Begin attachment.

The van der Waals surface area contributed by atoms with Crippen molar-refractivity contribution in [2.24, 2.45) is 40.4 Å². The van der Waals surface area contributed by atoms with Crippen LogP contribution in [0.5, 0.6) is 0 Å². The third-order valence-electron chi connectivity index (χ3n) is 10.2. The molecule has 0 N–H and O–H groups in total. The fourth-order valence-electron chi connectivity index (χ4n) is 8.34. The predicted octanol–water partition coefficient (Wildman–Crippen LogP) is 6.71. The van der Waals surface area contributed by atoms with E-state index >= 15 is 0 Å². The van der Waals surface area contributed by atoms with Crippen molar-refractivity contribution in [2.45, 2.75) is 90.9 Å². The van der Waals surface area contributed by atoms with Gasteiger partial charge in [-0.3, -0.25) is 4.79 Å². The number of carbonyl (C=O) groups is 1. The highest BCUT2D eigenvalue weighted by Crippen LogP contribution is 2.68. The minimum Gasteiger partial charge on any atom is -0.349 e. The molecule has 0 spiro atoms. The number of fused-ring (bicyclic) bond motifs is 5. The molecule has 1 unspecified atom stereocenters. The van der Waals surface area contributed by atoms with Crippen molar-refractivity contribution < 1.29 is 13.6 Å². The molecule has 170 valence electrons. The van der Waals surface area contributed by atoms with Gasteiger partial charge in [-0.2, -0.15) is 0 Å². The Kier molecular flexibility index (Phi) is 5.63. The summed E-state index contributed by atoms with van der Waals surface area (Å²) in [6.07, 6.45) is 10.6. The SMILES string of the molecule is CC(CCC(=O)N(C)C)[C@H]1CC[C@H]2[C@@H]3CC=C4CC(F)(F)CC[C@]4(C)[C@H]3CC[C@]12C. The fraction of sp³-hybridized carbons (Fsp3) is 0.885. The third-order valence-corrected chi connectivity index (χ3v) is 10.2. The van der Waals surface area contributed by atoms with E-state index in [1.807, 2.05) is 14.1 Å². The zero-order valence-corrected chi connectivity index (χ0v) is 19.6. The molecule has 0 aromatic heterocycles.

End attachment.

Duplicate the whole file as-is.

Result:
The van der Waals surface area contributed by atoms with Crippen molar-refractivity contribution in [2.24, 2.45) is 40.4 Å². The van der Waals surface area contributed by atoms with Crippen LogP contribution in [0.5, 0.6) is 0 Å². The third-order valence-electron chi connectivity index (χ3n) is 10.2. The molecule has 0 N–H and O–H groups in total. The fourth-order valence-electron chi connectivity index (χ4n) is 8.34. The predicted octanol–water partition coefficient (Wildman–Crippen LogP) is 6.71. The van der Waals surface area contributed by atoms with E-state index >= 15 is 0 Å². The van der Waals surface area contributed by atoms with Crippen molar-refractivity contribution in [2.45, 2.75) is 90.9 Å². The van der Waals surface area contributed by atoms with Gasteiger partial charge in [-0.3, -0.25) is 4.79 Å². The number of carbonyl (C=O) groups is 1. The highest BCUT2D eigenvalue weighted by Crippen LogP contribution is 2.68. The minimum Gasteiger partial charge on any atom is -0.349 e. The molecule has 0 spiro atoms. The number of fused-ring (bicyclic) bond motifs is 5. The molecule has 1 unspecified atom stereocenters. The van der Waals surface area contributed by atoms with Crippen molar-refractivity contribution < 1.29 is 13.6 Å². The molecule has 170 valence electrons. The van der Waals surface area contributed by atoms with Gasteiger partial charge in [-0.2, -0.15) is 0 Å². The Kier molecular flexibility index (Phi) is 5.63. The summed E-state index contributed by atoms with van der Waals surface area (Å²) in [6.07, 6.45) is 10.6. The SMILES string of the molecule is CC(CCC(=O)N(C)C)[C@H]1CC[C@H]2[C@@H]3CC=C4CC(F)(F)CC[C@]4(C)[C@H]3CC[C@]12C. The fraction of sp³-hybridized carbons (Fsp3) is 0.885. The third-order valence-corrected chi connectivity index (χ3v) is 10.2. The van der Waals surface area contributed by atoms with E-state index in [1.807, 2.05) is 14.1 Å². The zero-order valence-corrected chi connectivity index (χ0v) is 19.6. The molecule has 0 aromatic heterocycles.